By Felix Okatch
Not even the Church can dare go against the edicts of the community’s beliefs
Your article on Saturday Nation (16/06/2012) at page 3 on the above subject refers. There is need to shade some light on customs, quasi-religious-magico beliefs of the community in question.
When you report that the widow is outcast, you ignored the fact that she is an atom and molecule of that culture. She is a part of people who have lived that way before the advent of Christianity in the 18th Century in Kenya. She was born and lives in that culture and socio-economic environment.
Every community has a culture. By definition, culture like environment is what we live in and surrounds us. It t is the culture that unites and identifies a community against foreign interference and adversaries.
If we revisit history, for example, the people of Denmark, as exhibited in Shakespeare’s play, Hamlet, Queen Gertrude was inherited by her husband’s brother. In the case of England, King Henry VIII married his brother’s wife when his elder King Arthur died in the fifteen century or thereabout.
In the Holy Bible, there is contradiction on this subject matter. In the Old Testament,the book of Leviticus Chapter 18; verse 6 states that ‘You must not have sexual relations with your brother’s wife’. But the book of Deuteronomy 25:2 states that if a brother dies ‘ Her husband’s brother must take her as his wife and have sexual relations with her. He must do the duty of a husband’s brother for her’
The Luo community had their customary arrangement and practice that is akin to the above before the coming of Christianity in the 18th Century. This now negates your one sided article on widow care which you erroneously report as wife inheritance.
Worldwide, communities have cultures and cultural practices and these change over time. The woman you wrote about has no problem. She was born and bred in that cultural environment. What you reported is neither new nor strange since the silent majority of couples have gone through it including tero buru.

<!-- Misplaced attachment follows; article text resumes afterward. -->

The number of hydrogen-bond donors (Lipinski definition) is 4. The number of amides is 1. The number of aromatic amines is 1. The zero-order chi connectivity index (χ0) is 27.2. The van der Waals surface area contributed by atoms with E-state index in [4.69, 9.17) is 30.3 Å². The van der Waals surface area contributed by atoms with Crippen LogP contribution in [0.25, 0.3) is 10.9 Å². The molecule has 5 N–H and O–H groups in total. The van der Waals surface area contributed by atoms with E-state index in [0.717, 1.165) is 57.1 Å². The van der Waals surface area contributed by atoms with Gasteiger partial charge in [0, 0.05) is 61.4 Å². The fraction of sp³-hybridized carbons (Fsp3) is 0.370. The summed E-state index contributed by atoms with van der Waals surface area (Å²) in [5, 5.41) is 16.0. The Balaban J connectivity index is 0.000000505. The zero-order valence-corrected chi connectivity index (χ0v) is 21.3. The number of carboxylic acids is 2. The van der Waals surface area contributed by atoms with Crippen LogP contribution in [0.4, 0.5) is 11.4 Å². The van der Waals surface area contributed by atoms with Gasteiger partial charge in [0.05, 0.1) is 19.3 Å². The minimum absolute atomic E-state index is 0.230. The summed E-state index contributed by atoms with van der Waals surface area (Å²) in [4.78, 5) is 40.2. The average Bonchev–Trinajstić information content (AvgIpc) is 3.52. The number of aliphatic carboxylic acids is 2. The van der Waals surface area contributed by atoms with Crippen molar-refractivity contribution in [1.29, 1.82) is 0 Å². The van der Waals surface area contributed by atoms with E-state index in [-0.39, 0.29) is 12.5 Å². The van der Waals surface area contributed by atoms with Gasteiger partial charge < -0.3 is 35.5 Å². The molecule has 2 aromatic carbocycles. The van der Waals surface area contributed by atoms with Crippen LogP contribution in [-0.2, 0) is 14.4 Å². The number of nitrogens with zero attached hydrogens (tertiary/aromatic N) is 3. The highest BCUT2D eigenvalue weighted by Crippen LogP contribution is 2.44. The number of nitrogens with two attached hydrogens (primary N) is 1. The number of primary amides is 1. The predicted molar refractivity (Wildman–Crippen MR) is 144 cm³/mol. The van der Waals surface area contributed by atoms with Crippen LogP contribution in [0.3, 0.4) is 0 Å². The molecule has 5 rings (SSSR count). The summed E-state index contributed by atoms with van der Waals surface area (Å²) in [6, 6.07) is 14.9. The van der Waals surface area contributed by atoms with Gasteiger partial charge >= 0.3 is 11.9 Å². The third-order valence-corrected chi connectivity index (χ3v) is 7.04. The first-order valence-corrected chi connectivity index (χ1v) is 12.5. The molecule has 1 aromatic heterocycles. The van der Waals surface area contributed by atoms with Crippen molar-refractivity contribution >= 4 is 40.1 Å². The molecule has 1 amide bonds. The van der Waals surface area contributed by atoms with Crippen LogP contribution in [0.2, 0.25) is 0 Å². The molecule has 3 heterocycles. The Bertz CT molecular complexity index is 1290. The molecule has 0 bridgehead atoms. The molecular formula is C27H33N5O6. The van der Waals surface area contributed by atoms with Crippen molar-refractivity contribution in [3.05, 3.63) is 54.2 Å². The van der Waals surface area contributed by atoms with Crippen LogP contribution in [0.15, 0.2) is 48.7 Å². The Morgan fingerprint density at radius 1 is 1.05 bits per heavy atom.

Your biased reporting creates a negative view about our community. Our community had a jater which is a person nominated and chosen by a widow to be a levir that is a man to take care of her leviratic cultural needs. This is a culture which is private and sensational reporing cannot change it. Like in football, a spectator is usually a better player than the person in the field. The parties in the game know it better than us. Let us not be like spectators who criticize and when given chance cannot do anything useful. We just need to appreciate the custom of our diverse communities
Now in Kenya, the Constitution of Kenya 2010 at Article 11 (1) states that‘The constitution recognizes culture as the foundation of the nation…….’
Please note that marriage and matrimony are some of the most important cultural conditions in human life. It’s also a condition which produces more problems than others due to ignorance of both men and women. It is good but can also cause physical and mental anguish. Sometimes its consequences can be tragic as well. However, it gets protected by culture, tradition and laws like the Marriage Act in Kenya and many more.
In conclusion, please note that the Luo community are a superstitious people who believe in the cultural principle of primogeniture. Out of this they fear and respect the elders who by this principle, socially and psychologically control the ghost of ancestors.
So the issue you reported cannot be solved by money, politics, science or any inventions but by culture. All human beings belong to a cultural group. Culture is what puts a people together and acts as an edifice against external aggressors.
Felix Owaga Okatch
Gem Nyawara, Yala in Siaya County
254-721-735489 or 0733-735489
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